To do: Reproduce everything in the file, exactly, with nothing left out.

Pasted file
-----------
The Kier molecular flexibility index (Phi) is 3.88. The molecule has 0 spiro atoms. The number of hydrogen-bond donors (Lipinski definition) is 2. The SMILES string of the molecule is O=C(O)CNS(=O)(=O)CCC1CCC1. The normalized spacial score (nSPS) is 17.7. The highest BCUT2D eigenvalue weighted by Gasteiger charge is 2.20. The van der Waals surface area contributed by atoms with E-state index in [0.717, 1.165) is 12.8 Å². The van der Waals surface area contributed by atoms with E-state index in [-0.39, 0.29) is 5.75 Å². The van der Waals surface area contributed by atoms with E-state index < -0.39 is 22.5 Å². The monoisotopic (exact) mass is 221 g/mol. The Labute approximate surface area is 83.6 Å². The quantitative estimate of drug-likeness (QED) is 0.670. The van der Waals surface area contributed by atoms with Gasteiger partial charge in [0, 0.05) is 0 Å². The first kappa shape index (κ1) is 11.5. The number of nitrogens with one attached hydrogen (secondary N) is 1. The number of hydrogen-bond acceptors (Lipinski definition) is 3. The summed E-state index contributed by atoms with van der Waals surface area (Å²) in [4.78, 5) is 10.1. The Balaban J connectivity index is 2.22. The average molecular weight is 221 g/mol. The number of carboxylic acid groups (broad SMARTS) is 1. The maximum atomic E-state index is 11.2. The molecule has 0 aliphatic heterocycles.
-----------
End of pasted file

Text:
The Kier molecular flexibility index (Phi) is 3.88. The molecule has 0 spiro atoms. The number of hydrogen-bond donors (Lipinski definition) is 2. The SMILES string of the molecule is O=C(O)CNS(=O)(=O)CCC1CCC1. The normalized spacial score (nSPS) is 17.7. The highest BCUT2D eigenvalue weighted by Gasteiger charge is 2.20. The van der Waals surface area contributed by atoms with E-state index in [0.717, 1.165) is 12.8 Å². The van der Waals surface area contributed by atoms with E-state index in [-0.39, 0.29) is 5.75 Å². The van der Waals surface area contributed by atoms with E-state index < -0.39 is 22.5 Å². The monoisotopic (exact) mass is 221 g/mol. The Labute approximate surface area is 83.6 Å². The quantitative estimate of drug-likeness (QED) is 0.670. The van der Waals surface area contributed by atoms with Gasteiger partial charge in [0, 0.05) is 0 Å². The first kappa shape index (κ1) is 11.5. The number of nitrogens with one attached hydrogen (secondary N) is 1. The number of hydrogen-bond acceptors (Lipinski definition) is 3. The summed E-state index contributed by atoms with van der Waals surface area (Å²) in [4.78, 5) is 10.1. The Balaban J connectivity index is 2.22. The average molecular weight is 221 g/mol. The number of carboxylic acid groups (broad SMARTS) is 1. The maximum atomic E-state index is 11.2. The molecule has 0 aliphatic heterocycles.